author = "Elaine Shemilt and Stephen Partridge and Laura Leuzzi and Adam Lockhart",
year = "2015",
language = "English",

}

Shemilt, E, Partridge, S, Leuzzi, L & Lockhart, A, European Women's Video Art, 2015, Web publication/site.
European Women's Video Art. Shemilt, Elaine (Author); Partridge, Stephen (Author); Leuzzi, Laura (Author); Lockhart, Adam (Author). 2015.

Research output: Non-textual formWeb publication/site

TY - ADVS

T1 - European Women's Video Art

AU - Shemilt, Elaine

AU - Partridge, Stephen

AU - Leuzzi, Laura

AU - Lockhart, Adam

PY - 2015

Y1 - 2015

N2 - http://www.ewva.ac.ukEWVA European Women’s Video Art in the 70s and 80s aims to recover and reassess the seminal contribution of women artists to early video art in Europe and more generally to the development and evolution of video as a then relatively new medium.Despite the fact that several women artists had been experimenting with the medium since the Seventies and Eighties, women artists’ contribution to video art is still marginalised and has partially fallen into oblivion. Several women artists’ video works are today lost or have not yet been migrated to digital archival formats.As a result many women artists’ seminal and pioneering experiments remain under researched and neither accessible nor critical writing upon them published.EWVA aims to fill a fundamental gap in the history of video art and provide a useful tool to practitioners, artists and scholars as well as organisations (including curators, contemporary art museums, archives, foundations, media centres). It will inform and contribute to a future recovery and migration to digital format of women artists’ videotapes that are at risk of loss due to the obsolescence of the original formats.EWVA was launched at the Media Art Festival in Rome in February 2015.The project is based at Duncan of Jordanstone College of Art and Design, University of Dundee.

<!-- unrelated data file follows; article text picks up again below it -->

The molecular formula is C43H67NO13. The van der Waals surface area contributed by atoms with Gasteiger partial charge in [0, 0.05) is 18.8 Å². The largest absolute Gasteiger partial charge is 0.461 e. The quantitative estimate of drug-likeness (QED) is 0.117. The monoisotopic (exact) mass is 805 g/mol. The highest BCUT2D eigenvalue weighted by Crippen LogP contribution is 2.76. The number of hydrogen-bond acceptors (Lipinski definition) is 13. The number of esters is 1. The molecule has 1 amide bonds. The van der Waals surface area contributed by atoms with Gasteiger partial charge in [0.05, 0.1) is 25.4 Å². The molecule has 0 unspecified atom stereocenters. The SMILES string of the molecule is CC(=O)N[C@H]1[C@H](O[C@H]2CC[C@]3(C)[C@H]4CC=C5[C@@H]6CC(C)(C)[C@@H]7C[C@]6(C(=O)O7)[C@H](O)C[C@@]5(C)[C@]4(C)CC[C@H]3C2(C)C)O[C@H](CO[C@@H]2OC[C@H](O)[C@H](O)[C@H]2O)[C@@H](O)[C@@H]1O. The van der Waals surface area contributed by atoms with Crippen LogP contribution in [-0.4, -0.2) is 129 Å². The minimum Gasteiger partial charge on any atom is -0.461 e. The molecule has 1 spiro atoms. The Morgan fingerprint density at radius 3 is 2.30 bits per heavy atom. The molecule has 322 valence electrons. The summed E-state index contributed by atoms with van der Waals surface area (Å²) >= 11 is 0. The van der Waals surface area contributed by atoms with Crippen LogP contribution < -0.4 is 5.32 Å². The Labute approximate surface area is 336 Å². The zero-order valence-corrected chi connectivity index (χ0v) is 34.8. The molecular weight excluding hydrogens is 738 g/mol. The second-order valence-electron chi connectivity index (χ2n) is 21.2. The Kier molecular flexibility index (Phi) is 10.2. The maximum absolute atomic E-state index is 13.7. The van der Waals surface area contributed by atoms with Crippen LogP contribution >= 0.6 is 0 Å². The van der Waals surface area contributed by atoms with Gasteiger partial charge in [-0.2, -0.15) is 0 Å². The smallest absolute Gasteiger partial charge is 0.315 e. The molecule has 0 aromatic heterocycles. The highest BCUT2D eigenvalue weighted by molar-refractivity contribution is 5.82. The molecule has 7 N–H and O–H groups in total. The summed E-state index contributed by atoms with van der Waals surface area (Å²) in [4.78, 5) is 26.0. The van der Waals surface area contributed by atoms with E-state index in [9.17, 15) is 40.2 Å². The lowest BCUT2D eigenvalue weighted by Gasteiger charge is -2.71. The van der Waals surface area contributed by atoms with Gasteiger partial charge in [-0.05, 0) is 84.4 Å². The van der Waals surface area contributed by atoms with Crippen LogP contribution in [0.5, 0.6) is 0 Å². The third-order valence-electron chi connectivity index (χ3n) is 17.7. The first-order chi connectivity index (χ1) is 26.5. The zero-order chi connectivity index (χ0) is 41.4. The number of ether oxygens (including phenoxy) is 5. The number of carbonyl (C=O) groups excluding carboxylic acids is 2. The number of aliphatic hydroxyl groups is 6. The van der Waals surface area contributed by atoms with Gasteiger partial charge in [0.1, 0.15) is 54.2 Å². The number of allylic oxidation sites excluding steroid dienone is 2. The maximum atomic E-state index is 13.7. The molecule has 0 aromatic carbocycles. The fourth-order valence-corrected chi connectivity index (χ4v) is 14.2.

AB - http://www.ewva.ac.ukEWVA European Women’s Video Art in the 70s and 80s aims to recover and reassess the seminal contribution of women artists to early video art in Europe and more generally to the development and evolution of video as a then relatively new medium.Despite the fact that several women artists had been experimenting with the medium since the Seventies and Eighties, women artists’ contribution to video art is still marginalised and has partially fallen into oblivion. Several women artists’ video works are today lost or have not yet been migrated to digital archival formats.As a result many women artists’ seminal and pioneering experiments remain under researched and neither accessible nor critical writing upon them published.EWVA aims to fill a fundamental gap in the history of video art and provide a useful tool to practitioners, artists and scholars as well as organisations (including curators, contemporary art museums, archives, foundations, media centres). It will inform and contribute to a future recovery and migration to digital format of women artists’ videotapes that are at risk of loss due to the obsolescence of the original formats.EWVA was launched at the Media Art Festival in Rome in February 2015.The project is based at Duncan of Jordanstone College of Art and Design, University of Dundee.

UR - https://web.archive.org/web/*/http://www.ewva.ac.uk/

M3 - Web publication/site

ER -

Shemilt E (Author), Partridge S (Author), Leuzzi L (Author), Lockhart A (Author). European Women's Video Art 2015.